I have a close friend/relative that is an estate sale owner and he has a rather large collection of Lionel items from the 50's that had the original boxes eaten by termites, while having their breakfast lunch and dinner, they pooped on everything that was inside of the boxes.  Can the poop be cleaned off of the rolling stock?  If so what with.   Your help is greatly appreciated.

JEM

sptrainnut

TCA 12-67009

 

Original Post

it can possibly be cleaned but I would guess the fecal coly would stain the finish  permently. maybe try dawn dish soap with warm water and then immediately dry in a heated area .with most of water dried off as best you can then let the train dry in oven after it was shut off and just warm but not hot! I wouldn't be surprised that mice got into the boxes and left mouse fecal coly and also urinated on everything and the will RUST the trains if they were made form metal !

 

o gauge  trains ,music ,computer repair windows 7 and 10!

ASC Tech MTH school completed! 2019 !

Sounds to me like it is mice or rat droppings. Termite droppings are dry pellets that resemble sand and don't usually stick to anything. Mice and rats love all things cardboard and paper and will make an absolute mess. Their droppings and urine will stick to everything and can carry pathogens..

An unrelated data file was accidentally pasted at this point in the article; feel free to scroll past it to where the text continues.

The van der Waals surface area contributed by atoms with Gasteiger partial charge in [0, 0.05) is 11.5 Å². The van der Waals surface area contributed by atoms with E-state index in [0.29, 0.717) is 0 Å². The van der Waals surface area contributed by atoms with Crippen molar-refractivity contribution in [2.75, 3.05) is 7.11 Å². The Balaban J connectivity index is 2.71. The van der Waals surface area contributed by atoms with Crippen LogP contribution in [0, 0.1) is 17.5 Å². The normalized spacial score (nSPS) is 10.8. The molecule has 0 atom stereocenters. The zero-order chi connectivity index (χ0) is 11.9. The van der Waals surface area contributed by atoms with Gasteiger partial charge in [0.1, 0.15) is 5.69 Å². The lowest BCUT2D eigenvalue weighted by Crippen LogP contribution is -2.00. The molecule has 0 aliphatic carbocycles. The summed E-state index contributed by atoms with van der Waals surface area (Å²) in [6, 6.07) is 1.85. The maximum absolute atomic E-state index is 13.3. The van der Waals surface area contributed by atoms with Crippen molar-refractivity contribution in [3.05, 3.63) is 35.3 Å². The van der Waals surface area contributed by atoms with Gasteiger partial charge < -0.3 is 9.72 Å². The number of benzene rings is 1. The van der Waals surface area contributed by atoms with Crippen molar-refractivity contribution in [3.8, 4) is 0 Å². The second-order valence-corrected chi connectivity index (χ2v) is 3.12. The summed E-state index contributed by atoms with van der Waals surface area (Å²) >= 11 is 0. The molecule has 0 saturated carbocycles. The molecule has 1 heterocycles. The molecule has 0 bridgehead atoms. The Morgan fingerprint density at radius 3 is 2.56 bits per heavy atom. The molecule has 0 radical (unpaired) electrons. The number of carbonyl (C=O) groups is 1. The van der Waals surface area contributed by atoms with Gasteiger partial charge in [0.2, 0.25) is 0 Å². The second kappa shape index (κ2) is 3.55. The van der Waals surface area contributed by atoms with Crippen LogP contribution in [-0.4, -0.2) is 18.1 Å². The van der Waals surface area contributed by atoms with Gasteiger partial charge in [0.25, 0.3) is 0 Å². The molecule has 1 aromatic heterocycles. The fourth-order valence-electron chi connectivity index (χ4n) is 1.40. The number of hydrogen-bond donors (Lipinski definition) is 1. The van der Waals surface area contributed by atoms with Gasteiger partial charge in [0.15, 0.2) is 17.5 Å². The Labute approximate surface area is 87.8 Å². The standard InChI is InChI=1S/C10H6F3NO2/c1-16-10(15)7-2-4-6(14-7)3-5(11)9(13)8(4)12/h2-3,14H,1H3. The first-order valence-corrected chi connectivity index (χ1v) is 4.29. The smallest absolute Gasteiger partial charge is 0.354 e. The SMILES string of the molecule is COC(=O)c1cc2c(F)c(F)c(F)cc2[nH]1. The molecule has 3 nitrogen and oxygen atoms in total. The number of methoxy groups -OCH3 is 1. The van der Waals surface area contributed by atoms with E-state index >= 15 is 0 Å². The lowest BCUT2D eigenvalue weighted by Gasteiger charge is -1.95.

1. Remove everything from the boxes and let it air out for a few days. this will allow things to dry out and will help with the odor. Latex gloves are a must! Wash your hands thoroughly after handling. 

2. Use a shop vac and try to remove all the loose debris. Use a soft 1" wide paint brush to get in to all the "nooks and crannies". Again,Latex gloves are a must! Wash your hands thoroughly after handling.  

3. Carefully disassemble and clean everything using normal methods as discussed here in the forum before.

I have had excellent results removing mice/rat droppings with dawn in warm soapy water gently a soft toothbrush. Just be careful around rubber stamped lettering and decals on the older trains.

Hope this helps!

Ricky

 

This IS the world's greatest hobby!  Formerly "Boomer" on the OGR forum 2001-2018.

Alan Mancus posted: